Congratulations, you found one of the 439.274 errors in the OBR. As Paul Nauert was quoted in Alan Roper's article, "Learn the intent of the rule vs. the written rule...."

It took me two years to figure that out and to buy J/R and the BRD to help me figure out these damn OBR. The rule book is only the very beginning.

That's why you coaches need umpires...


Quote:
Originally posted by Rich Ives
I know what it means. But it doesn't mean what it says.

A LOT of comments are made about coaches not reading the rule book. So what happens when one does then you tell him the rule doesn't mean what it says?
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Old Sat Jul 02, 2005, 05:19pm
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I love how, in this case, we are suppose to take the "intent" of the rule. However, when considering a balk call in the case of a pitcher throwing delibrately to an outfielder with a runner on 2nd from the rubber (ie not making a play on R2), we don't call a balk since it's not prohibitted in "writting".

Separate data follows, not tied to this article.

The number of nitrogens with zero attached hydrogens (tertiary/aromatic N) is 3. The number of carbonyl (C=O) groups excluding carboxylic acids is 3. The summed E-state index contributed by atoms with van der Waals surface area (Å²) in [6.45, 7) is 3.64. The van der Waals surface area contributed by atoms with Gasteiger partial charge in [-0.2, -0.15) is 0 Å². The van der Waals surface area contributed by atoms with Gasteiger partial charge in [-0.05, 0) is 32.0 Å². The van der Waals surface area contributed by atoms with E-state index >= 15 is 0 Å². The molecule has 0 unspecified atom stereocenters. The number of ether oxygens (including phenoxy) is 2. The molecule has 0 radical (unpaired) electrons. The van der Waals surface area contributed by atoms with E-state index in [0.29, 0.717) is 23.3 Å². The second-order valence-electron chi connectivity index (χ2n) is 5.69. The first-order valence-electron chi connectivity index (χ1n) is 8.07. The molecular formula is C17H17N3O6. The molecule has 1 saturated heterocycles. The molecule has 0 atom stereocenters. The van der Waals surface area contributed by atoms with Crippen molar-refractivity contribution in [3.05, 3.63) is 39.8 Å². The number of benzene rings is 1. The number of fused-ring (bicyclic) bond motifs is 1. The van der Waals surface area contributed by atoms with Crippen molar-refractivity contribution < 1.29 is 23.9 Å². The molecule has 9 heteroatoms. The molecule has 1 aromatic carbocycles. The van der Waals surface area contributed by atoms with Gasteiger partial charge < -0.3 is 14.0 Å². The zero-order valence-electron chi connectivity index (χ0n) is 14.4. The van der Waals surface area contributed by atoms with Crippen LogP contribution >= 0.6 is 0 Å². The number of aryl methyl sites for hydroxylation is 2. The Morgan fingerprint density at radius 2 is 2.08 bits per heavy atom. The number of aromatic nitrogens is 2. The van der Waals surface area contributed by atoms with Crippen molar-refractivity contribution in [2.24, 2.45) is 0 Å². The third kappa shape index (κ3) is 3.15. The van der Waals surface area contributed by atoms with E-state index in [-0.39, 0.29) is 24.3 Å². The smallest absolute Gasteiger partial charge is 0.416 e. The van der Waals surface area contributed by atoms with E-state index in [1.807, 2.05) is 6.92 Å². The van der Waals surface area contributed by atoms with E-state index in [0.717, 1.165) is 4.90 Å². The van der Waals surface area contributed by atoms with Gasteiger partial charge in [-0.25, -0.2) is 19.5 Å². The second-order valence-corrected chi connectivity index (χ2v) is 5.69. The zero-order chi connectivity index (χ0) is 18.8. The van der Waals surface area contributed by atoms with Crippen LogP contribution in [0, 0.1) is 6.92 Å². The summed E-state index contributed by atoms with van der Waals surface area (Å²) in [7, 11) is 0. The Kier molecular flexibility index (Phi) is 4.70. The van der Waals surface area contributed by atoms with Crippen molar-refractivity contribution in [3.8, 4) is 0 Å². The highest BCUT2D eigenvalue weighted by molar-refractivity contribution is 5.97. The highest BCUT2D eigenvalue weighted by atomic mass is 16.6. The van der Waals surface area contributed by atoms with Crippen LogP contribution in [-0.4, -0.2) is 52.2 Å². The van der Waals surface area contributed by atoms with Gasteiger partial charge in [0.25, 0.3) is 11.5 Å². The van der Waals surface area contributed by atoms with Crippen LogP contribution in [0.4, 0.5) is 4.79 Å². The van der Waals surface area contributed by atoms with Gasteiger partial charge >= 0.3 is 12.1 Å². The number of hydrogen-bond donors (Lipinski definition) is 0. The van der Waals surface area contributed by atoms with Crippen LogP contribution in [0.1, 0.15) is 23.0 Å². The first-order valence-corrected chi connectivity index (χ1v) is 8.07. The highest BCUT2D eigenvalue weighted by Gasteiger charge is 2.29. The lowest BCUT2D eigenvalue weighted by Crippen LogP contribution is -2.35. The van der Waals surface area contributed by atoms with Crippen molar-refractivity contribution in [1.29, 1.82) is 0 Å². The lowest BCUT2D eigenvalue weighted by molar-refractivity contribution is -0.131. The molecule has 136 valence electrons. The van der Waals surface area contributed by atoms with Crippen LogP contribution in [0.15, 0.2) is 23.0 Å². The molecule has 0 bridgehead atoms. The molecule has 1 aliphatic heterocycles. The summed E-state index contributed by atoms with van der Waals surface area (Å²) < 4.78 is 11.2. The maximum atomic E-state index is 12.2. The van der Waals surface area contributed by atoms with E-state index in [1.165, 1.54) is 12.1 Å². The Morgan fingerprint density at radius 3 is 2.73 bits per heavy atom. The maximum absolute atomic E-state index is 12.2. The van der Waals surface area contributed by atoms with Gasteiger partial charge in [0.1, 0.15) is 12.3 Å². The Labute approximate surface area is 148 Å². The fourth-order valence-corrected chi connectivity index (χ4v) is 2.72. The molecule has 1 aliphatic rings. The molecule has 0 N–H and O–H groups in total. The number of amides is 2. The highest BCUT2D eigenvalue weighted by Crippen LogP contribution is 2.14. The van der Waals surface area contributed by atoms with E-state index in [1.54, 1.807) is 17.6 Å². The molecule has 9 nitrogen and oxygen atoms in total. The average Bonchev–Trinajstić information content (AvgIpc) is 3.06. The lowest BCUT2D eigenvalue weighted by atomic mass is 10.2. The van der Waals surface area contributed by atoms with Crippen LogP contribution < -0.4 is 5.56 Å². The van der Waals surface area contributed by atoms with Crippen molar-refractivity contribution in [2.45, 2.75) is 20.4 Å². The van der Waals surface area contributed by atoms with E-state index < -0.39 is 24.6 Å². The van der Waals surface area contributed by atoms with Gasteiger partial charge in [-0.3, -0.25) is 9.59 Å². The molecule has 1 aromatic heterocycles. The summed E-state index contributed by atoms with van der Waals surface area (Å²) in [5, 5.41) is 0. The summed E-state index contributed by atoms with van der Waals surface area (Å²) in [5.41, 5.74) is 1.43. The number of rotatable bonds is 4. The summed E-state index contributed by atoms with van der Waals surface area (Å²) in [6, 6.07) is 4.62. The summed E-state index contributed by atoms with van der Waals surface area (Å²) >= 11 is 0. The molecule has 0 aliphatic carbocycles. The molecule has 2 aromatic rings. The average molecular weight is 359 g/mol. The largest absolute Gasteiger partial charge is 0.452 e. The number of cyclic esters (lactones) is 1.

I serious doubt that the guys who created the (balk) rules intended for the pitcher to throw to an outfielder for the express purpose of deceiving the runner. If you look at the pitching rules, you are generally given three options:

(1) deliver the ball to the batter
(2) step and throw to a base in an attempt to pick off a runner
(3) disengage the rubber

Any ba$tardization of the rules (or interpretation thereof) is not in the spirit, nor intent of the rules, of baseball - IMHO!
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Old Sat Jul 02, 2005, 09:32pm
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"It took me two years to figure that out . . ."


EXACTLY!



So how's a coach supposed to know those things? He has the rule book, but not the "other stuff" and there are no indicators in the rule book that the "other stuff" even exists.

And coaches that want to learn have a hard time finding out the "real" answers because some of the responders on the various forums/boards just brush them off with a "go read the book" - the one that doesn't have the answers.